Deva Fagan's newest book for young readers, Circus Galacticus was released earlier this month. Read the first chapter but do come back to enjoy the interview.
Hi Deva. Can you tell us a little about the inspiration for Circus Galacticus?
Sure! First, it's the story of Trix Ling, an Earth girl who runs away to join an intergalactic circus. I watched The Muppet Show a lot as a kid, which left me with many happy memories, but also with the tendency to mentally add "...IN....SPAAAAACE...!" to the end of random statements (if that makes no sense to you, watch this. I had been watching videos of Cirque du Soleil performances, which thus led to Circus... IN... SPAAAAAACE...!
I actually tried to write it as a more gritty adult version of the story first, but it wasn't working, so I set it aside for a few years. When I came back to it later, I decided to try reworking it with teenagers, and it all fell into place, playing off the old notion of "running away to join the circus."
I think it's an enchanting, magical concept to many of us because we are looking for a place where we belong. But at the same time, we want to be special and unique. How do you balance those two somewhat contrary desires? With the circus, we can have both. We can be freaks with other freaks, united in our freakdom. What makes us bizarre can also make us shine under the spotlight.
United in our freakdom is something everyone should get behind.
When the reader is first introduced to Trix (pre pink hair) we meet the fighter as she confronts a bully. Soon after the reader meets Trix the dreamer. It wasn't until I read Circus Galacticus the second time that I made this distinction to the introduction to the many sides of Trix, though I think its a vital one, since a dreamer must be strong enough to protect their dream.
Did you consciously have Trix stand up to her tormentor in the opening scene?
I did. When I was a kid I was teased a lot myself. I was geeky, I wore glasses, I had a "weird" name that teachers inevitably mispronounced, I was one of the tallest girls in my class, I had braces. Worst of all, I was shy, and I think the bullies could sense my "weakness." I remember my mom encouraging me to stand up to them and tell them to stop (I think she even bribed me to do it with the offer of a trip to the bookstore!).
And I tried, but I was too nervous and meek to make it count. And they didn't stop teasing me. It was nothing compared to what some kids suffer, but it still left a mark on my thin-skinned soul.
So when I asked myself what kind of girl would run away to join an intergalactic circus, I knew that she had to be both a dreamer and a fighter, as you put it. I wanted Trix to stand up to people who tried to put her down, as I hadn't really been able to.
As someone who has not always appreciated the beauty that is fantasy, sometimes I am still scared by overcomplicated worldbuilding. The world you created in Circus Galacticus is straight forward and there's a very good chance that this first fantasy novel reluctant readers of fantasy will love.
Oh, I am so happy to hear you didn't find the worldbuilding overwhelming! One of my main goals in constructing the world Trix gets to explore was to make it approachable. I love science fiction myself, but I know there are many readers who worry that they are going to need to solve differential equations to be able to enjoy it. And that's not true! There's so much good science fiction out there that I think readers would enjoy if they gave it a chance.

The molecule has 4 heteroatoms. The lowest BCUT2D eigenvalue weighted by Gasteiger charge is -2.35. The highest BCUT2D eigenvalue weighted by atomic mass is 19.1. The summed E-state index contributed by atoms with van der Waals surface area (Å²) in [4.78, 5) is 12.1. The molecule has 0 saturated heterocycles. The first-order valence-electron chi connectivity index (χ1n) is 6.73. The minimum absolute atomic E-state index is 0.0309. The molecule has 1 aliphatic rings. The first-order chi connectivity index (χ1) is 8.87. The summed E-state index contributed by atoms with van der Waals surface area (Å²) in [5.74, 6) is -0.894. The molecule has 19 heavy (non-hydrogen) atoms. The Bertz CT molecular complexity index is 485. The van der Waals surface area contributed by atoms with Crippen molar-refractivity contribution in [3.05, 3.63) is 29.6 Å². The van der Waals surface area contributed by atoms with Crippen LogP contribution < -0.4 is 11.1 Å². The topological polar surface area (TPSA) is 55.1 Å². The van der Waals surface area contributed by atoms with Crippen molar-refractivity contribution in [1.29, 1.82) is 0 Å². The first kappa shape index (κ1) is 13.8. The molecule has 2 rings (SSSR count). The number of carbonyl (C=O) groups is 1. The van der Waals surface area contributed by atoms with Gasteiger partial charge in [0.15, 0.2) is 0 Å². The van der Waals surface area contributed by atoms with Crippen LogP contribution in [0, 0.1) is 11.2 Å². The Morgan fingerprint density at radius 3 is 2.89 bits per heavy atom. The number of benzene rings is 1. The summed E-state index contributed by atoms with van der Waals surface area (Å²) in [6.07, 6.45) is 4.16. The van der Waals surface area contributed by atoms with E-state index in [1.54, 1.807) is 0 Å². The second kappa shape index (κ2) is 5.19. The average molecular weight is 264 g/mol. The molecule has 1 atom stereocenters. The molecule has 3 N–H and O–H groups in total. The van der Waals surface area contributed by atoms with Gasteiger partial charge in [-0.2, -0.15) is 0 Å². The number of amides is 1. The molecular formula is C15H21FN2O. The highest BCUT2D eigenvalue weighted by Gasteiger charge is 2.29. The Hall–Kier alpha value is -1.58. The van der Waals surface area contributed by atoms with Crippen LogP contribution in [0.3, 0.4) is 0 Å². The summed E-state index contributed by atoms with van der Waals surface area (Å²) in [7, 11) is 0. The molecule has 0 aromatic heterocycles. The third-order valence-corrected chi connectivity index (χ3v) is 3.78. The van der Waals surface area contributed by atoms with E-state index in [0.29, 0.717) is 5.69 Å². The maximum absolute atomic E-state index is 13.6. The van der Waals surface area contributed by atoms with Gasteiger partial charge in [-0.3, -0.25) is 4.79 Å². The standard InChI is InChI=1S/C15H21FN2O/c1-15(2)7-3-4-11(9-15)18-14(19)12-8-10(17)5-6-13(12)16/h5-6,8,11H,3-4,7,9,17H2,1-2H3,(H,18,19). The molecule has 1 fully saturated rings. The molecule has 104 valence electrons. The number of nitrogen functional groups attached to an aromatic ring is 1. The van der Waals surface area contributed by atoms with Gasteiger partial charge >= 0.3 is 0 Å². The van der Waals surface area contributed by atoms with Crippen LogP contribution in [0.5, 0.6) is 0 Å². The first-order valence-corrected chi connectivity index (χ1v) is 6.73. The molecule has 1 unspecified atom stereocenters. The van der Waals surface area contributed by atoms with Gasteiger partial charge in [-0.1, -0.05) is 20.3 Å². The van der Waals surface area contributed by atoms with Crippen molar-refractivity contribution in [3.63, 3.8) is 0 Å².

So I intentionally set Circus Galacticus on the soft side of science fiction. I did not include a lot of hard science or technical descriptions. And since Trix is coming at it from the perspective of an Earth girl (albeit an astronomy-obsessed Earth girl) she has to figure it all out too. So the reader and Trix learn together about alien technology and galactic history and all that.
One of my biggest hopes is that readers will pick up Circus Galacticus and enjoy it, and then maybe move on to other science fiction! And that we might then see more science fiction for younger readers get published.
The Ringmaster, the head of the intergalactic circus has a magnetic personality that shines through. Were you ever worried that he would overshadow Trix?
In a way. I will admit that I myself have quite a fondness for the Ringmaster, and he's definitely fun to write about! Fortunately Trix also came to me with a very strong voice and personality, so she never let him take over while I was writing. And because she is a fighter, and stubborn, and an action-girl, she stands up to him when necessary.
One of my favorite scenes to write was Chapter 10, "The Lighthouse", which I actually added in its entirety during one of the later revisions. Part of the reason I added that bit was to explore the Ringmaster's character, to show a bit of both his strengths and weaknesses, and (most importantly) to show Trix and he working as a team, in a situation where she can help him and provide support and encouragement.
I loved the Lighthouse chapter, the Ringmaster was both strong and venerable. It's an excellent example of your mutlilayered characters who kept me on my toes. I had a difficult time of always knowing who had Trix's best interest at heart.
As the story played out did you ever flip flop on who the "good guys" and "bad guys" were?
to be continued...
Come back tomorrow for Part II
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